The Spring 2017 Manga Guide
Golden Kamuy Vol. 1
What's It About?
Golden Kamuy is an original manga by Satoru Noda. A historical adventure series, Golden Kamuy follows Saichi “Immortal” Sugimoto, a disgraced former soldier of the Russo-Japanese War seeking to make money to care for his friend's widow. Sugimoto learns of a thief who killed and stole gold from a group of Ainu, the indigenous people of the Hokkaido region. After hiding the gold, the thief was captured and imprisoned, and left directions to how to find the gold in a complex code tattooed across twenty-four inmates’ bodies. Sugimoto sets out to track down the escaped inmates through Japan's northern wilderness, aided by Asirpa, a young Ainu girl whose father was murdered by the thief. Together they struggle to survive while enduring the elements, wild bears, and others who seek the treasure themselves.
Golden Kamuy volume 1 (6/20/2017) is available for $12.99 from Viz Media.
Is It Worth Reading?
As much as I'd love to just spend the next three paragraphs gushing about the bear fight, there's so much else to mention that's great about this manga. Golden Kamuy begins by immediately jumping into a fight scene, setting the bar for all to follow with an intense, eye-catching, and brutal example of Sugimoto's actions during his time as a soldier. That type of opening might normally be a warning sign that the series is doomed to be nothing more than a gorefest, but it turns out to merely be a demonstration of the level of violence to come. Sugimoto is much cleverer and more resourceful than this one barbaric rampage would indicate, and most of the fight scenes in the series strike a nice balance between well-planned strategy and desperate struggle. Every fight is unique, pitting Sugimoto against a different type of foe each time and requiring him to fight in different ways.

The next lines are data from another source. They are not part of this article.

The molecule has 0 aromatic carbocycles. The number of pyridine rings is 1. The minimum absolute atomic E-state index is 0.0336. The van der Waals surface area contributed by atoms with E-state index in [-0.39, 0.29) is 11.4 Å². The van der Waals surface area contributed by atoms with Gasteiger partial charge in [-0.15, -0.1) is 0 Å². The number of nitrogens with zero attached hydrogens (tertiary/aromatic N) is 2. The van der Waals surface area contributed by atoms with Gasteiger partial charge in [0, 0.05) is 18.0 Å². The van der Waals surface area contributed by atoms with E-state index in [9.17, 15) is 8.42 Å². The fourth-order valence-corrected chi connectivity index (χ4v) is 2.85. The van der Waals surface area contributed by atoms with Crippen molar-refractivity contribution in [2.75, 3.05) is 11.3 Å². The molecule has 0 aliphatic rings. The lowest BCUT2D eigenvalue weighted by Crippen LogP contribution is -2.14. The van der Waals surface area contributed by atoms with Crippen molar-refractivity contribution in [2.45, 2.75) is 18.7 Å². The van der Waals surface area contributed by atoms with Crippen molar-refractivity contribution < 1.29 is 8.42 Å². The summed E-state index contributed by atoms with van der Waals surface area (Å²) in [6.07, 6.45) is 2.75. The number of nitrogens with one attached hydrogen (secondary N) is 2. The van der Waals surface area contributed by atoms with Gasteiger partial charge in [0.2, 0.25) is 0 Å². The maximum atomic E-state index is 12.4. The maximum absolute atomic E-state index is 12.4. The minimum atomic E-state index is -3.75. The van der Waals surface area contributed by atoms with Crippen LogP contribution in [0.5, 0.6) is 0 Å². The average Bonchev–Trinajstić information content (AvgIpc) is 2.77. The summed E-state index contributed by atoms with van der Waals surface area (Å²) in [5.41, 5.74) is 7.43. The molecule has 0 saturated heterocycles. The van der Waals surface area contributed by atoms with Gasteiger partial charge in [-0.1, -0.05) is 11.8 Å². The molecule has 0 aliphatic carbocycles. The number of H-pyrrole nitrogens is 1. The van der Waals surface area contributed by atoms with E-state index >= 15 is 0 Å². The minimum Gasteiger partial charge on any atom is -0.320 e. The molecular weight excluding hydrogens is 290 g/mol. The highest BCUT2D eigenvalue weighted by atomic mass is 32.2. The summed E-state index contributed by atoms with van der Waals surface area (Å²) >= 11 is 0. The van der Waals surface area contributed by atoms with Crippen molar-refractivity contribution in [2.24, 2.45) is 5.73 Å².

The fights in Golden Kamuy are clearly its main selling point, but the manga hits every other note it goes for perfectly. The characters are basic but well-defined, with Sugimoto and Asirpa's interaction working especially well because of the balance of traits between the two of them. Despite the one being a former soldier and the other an adolescent, it's usually Sugimoto who's the idealist and Asirpa the pragmatist between them in a nice defiance of expectations. There's just the right amount of comic relief, which is actually really funny for a series that appears so grim at first. Lastly, the manga is extremely detailed, making note of all the minor issues that the two have to deal with in order to survive the wild, such as having shelter and hunting for food. If there's one problem with the series, and it's a minor one, it's that Noda can be a bit too eager to show off how much research he's done to create the manga. The series is interspersed with narration to explain the intricacies of characters’ actions, historical events, and traits of the Hokkaido area. This can be very helpful when it comes to explaining Ainu language and culture, but it's a bit annoying when, say, a snow drift happens, and there's a short paragraph explaining that, in places it snows a lot, snow drifts happen.
The series reads like a hybrid of standard adventure manga and gritty Western, which combined with a rarely-seen setting for popular manga makes Golden Kamuy a unique and thrilling entity. There's so much varied content packed into just the first volume, and yet as I reached the end I desperately wanted more. Anyone looking for a slightly more mature action-adventure series should definitely look into it.
Have you ever wondered what a Jack London novel would be like if it were set in Hokkaido? Well, wonder no more – Golden Kamuy is that book! Or at least its first volume is – Satoru Noda's series thus far hits on a lot of London's themes, from survival in the frozen north to hunting to a less than subtle recreation of scenes from “To Build a Fire.” The great thing is that it works – Noda's story feels less like an obvious rip-off and more like an ode to the old pulps in a way that's both exciting and a little nostalgic if that's your preferred era of adventure fiction.